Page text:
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The Angel in the House of Death: Gender and Identity in George MacDonald’s Lilith

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Abstract

This chapter seeks to address the theme of the ‘Angel in the House’ by exploring the representation of the female (and specifically the maternal) in Lilith, the fantasy novel by George MacDonald. The relevance of this approach to the theme is corroborated by Barbara Koltuv’s The Book of Lilith, when in the chapter ‘Lilith and the Daughters of Eve’, she cites in extenso the passage in Virginia Woolf’s essay ‘Professions for Women’ in which she talks about the need to kill the Angel in the House. Koltuv is a Jungian analyst who talks of ‘the war between Eve and Lilith,’1 or in less oppositional language ‘the [endless] cycle of alterations between the Lilith and Eve aspects of woman’s psyche’.2 Another Jungian analyst, Siegmund Hurwitz, has taken Koltuv to task in his Lilith — The First Eve, ostensibly for scholarly inadequacies, but by implication as one of those who overlook the point that the Lilith material is ‘above all about the anima problem of the Jewish male’,3 and ‘only applies externally ... to the real woman in a secondary fashion’.4 While I myself resist conversion to the Jungian gnosis, nevertheless I find it difficult to resist the analogy that George MacDonald’s Lilith is about the problem (call it ‘anima problem’ if you will) of a Scottish male.

Keywords

Male Image Symbolic Order Real Woman Immortal Life Pyrrhic Victory 
These keywords were added by machine and not by the authors. This process is experimental and the keywords may be updated as the learning algorithm improves.

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Notes

  1. 1.
    B.B. Koltuv, The Book of Lilith (York Beach, Maine: Nicholas-Hays, 1986), p. 83.Google Scholar
  2. 3.
    S. Hurwitz, Lilith: The First Eve (Einsiedeln: Daimon Verlag, 1992), p. 12.Google Scholar
  3. 5.
    L. Pearce, Woman/Image/Text (London: Harvester Wheatsheaf, 1991), p. 139.Google Scholar
  4. 6.
    In T. Moi, ed., The Kristeva Reader (Oxford: Blackwell, 1986), pp. 160–186Google Scholar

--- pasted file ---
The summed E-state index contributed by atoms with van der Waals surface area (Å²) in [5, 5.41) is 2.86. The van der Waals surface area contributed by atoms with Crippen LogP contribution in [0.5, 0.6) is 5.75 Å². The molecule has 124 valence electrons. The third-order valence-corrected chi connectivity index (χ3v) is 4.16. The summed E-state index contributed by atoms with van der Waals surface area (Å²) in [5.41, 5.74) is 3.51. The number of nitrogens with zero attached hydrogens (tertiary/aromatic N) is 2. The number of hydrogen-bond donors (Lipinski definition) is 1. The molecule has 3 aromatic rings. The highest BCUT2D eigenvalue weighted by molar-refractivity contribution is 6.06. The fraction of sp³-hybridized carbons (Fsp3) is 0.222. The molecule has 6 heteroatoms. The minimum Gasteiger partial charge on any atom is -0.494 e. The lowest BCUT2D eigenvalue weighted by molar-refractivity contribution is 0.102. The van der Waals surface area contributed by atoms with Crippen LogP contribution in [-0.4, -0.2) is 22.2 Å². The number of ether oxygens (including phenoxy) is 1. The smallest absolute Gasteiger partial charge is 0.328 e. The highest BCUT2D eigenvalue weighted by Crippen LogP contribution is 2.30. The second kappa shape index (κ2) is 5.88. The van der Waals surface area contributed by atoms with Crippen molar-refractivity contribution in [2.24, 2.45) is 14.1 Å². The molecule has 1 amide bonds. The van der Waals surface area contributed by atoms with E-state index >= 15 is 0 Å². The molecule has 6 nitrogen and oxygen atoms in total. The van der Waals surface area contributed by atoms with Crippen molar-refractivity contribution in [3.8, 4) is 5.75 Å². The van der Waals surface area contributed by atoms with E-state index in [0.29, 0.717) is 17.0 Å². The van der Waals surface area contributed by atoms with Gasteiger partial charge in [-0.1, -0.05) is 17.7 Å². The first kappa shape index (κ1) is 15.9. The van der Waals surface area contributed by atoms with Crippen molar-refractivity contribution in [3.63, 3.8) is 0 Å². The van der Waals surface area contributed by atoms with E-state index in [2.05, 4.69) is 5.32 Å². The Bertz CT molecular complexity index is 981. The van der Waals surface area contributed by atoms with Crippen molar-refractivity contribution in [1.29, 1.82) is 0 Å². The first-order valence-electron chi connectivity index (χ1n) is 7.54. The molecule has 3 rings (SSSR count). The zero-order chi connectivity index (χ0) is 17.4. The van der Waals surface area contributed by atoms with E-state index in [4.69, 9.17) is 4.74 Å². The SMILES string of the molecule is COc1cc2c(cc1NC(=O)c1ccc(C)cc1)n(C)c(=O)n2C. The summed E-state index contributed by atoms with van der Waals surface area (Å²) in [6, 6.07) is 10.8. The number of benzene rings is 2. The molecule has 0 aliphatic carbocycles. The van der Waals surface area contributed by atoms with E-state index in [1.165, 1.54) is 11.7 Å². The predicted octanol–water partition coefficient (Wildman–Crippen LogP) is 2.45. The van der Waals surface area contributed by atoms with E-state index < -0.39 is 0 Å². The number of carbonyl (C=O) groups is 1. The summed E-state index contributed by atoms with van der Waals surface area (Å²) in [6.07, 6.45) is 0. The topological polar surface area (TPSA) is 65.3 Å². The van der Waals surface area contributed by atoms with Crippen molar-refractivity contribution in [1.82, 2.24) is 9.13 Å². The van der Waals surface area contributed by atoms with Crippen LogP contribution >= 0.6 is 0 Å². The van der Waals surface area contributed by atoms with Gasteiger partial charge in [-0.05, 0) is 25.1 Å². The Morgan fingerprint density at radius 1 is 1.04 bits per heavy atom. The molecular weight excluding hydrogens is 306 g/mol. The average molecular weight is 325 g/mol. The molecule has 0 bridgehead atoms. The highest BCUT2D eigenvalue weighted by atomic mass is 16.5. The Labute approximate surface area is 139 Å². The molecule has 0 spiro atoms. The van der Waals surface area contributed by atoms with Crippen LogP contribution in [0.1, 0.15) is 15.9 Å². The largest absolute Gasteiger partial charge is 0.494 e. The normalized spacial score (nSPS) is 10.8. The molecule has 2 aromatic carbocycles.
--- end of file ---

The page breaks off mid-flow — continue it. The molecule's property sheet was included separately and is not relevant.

5. 7.
    J. Kristeva, Powers of Horror: An Essay on Abjection (New York: Columbia University Press, 1982)Google Scholar
  6. 10.
    R.L. Wolff, The Golden Key: A Study of the Fiction of George MacDonald (New Haven: Yale University Press, 1961).Google Scholar
  7. 11.
    G. MacDonald, Phantastes, with an Introduction by David Holbrook (London: Everyman Paperback, 1983).Google Scholar
  8. 13.
    In a secret drawer in MacDonald’s desk were found, after his death, a lock of his mother’s hair and a letter by her containing the following reference to his premature weaning: ‘I cannot help in my heart being very much grieved for him yet, for he has not forgot it... he cryed desperate for a while in the first night, but he has cryed very little since and I hope the worst is over now’; see Greville MacDonald, George MacDonald and His Wife (London: George Allen and Unwin, 1924), p. 32.Google Scholar
  9. 14.
    G. MacDonald, Phantastes (London: Dent, 1915), p. 10.Google Scholar
  10. 15.
    G. MacDonald, Lilith (Grand Rapids: Eerdmans, 1981), p. 32.Google Scholar
  11. 19.
    Cf. K. Oliver, Reading Kristeva: Unraveling the Double-bind (Bloomington: Indiana University Press, 1993), p. 58.Google Scholar
  12. 40.
    See D.W. Winnicott, The Maturational Process and the Facilitating Environment (London: Hogarth, 1965), p. 57fGoogle Scholar

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© Palgrave Macmillan, a division of Macmillan Publishers Limited 1998

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